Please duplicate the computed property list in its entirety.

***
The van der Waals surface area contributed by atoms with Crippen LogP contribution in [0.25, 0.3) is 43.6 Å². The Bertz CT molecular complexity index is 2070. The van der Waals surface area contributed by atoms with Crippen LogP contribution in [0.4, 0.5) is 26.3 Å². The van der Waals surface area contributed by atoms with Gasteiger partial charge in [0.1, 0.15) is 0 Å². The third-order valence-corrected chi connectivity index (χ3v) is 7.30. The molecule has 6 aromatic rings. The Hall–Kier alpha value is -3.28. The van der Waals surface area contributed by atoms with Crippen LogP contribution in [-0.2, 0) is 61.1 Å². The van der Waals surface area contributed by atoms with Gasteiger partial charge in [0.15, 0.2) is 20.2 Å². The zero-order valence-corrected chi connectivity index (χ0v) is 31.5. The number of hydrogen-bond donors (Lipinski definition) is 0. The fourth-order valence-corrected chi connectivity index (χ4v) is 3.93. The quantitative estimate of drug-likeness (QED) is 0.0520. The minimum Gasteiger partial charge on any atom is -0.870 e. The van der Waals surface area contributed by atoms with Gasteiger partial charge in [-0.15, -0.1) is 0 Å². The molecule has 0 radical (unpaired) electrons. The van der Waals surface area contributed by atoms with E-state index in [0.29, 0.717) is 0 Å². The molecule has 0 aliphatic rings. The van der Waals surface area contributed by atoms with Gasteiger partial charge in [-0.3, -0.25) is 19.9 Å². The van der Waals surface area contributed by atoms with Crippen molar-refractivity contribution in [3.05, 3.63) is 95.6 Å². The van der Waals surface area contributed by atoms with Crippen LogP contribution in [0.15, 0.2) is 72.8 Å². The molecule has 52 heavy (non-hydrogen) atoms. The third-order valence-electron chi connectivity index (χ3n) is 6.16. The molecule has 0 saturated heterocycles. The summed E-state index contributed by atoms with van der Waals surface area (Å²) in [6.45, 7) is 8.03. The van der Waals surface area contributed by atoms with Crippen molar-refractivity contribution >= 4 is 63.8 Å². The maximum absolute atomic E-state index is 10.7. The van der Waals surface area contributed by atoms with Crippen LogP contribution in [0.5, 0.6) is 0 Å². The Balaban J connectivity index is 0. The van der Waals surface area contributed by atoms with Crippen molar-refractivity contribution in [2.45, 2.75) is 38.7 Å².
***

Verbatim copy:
The van der Waals surface area contributed by atoms with Crippen LogP contribution in [0.25, 0.3) is 43.6 Å². The Bertz CT molecular complexity index is 2070. The van der Waals surface area contributed by atoms with Crippen LogP contribution in [0.4, 0.5) is 26.3 Å². The van der Waals surface area contributed by atoms with Gasteiger partial charge in [0.1, 0.15) is 0 Å². The third-order valence-corrected chi connectivity index (χ3v) is 7.30. The molecule has 6 aromatic rings. The Hall–Kier alpha value is -3.28. The van der Waals surface area contributed by atoms with Crippen LogP contribution in [-0.2, 0) is 61.1 Å². The van der Waals surface area contributed by atoms with Gasteiger partial charge in [0.15, 0.2) is 20.2 Å². The zero-order valence-corrected chi connectivity index (χ0v) is 31.5. The number of hydrogen-bond donors (Lipinski definition) is 0. The fourth-order valence-corrected chi connectivity index (χ4v) is 3.93. The quantitative estimate of drug-likeness (QED) is 0.0520. The minimum Gasteiger partial charge on any atom is -0.870 e. The van der Waals surface area contributed by atoms with Gasteiger partial charge in [-0.15, -0.1) is 0 Å². The molecule has 0 radical (unpaired) electrons. The van der Waals surface area contributed by atoms with E-state index in [0.29, 0.717) is 0 Å². The molecule has 0 aliphatic rings. The van der Waals surface area contributed by atoms with Gasteiger partial charge in [-0.3, -0.25) is 19.9 Å². The van der Waals surface area contributed by atoms with Crippen molar-refractivity contribution in [3.05, 3.63) is 95.6 Å². The van der Waals surface area contributed by atoms with Crippen LogP contribution in [0.15, 0.2) is 72.8 Å². The molecule has 52 heavy (non-hydrogen) atoms. The third-order valence-electron chi connectivity index (χ3n) is 6.16. The molecule has 0 saturated heterocycles. The summed E-state index contributed by atoms with van der Waals surface area (Å²) in [6.45, 7) is 8.03. The van der Waals surface area contributed by atoms with Crippen molar-refractivity contribution >= 4 is 63.8 Å². The maximum absolute atomic E-state index is 10.7. The van der Waals surface area contributed by atoms with Crippen LogP contribution in [0.5, 0.6) is 0 Å². The Balaban J connectivity index is 0. The van der Waals surface area contributed by atoms with Crippen molar-refractivity contribution in [2.45, 2.75) is 38.7 Å².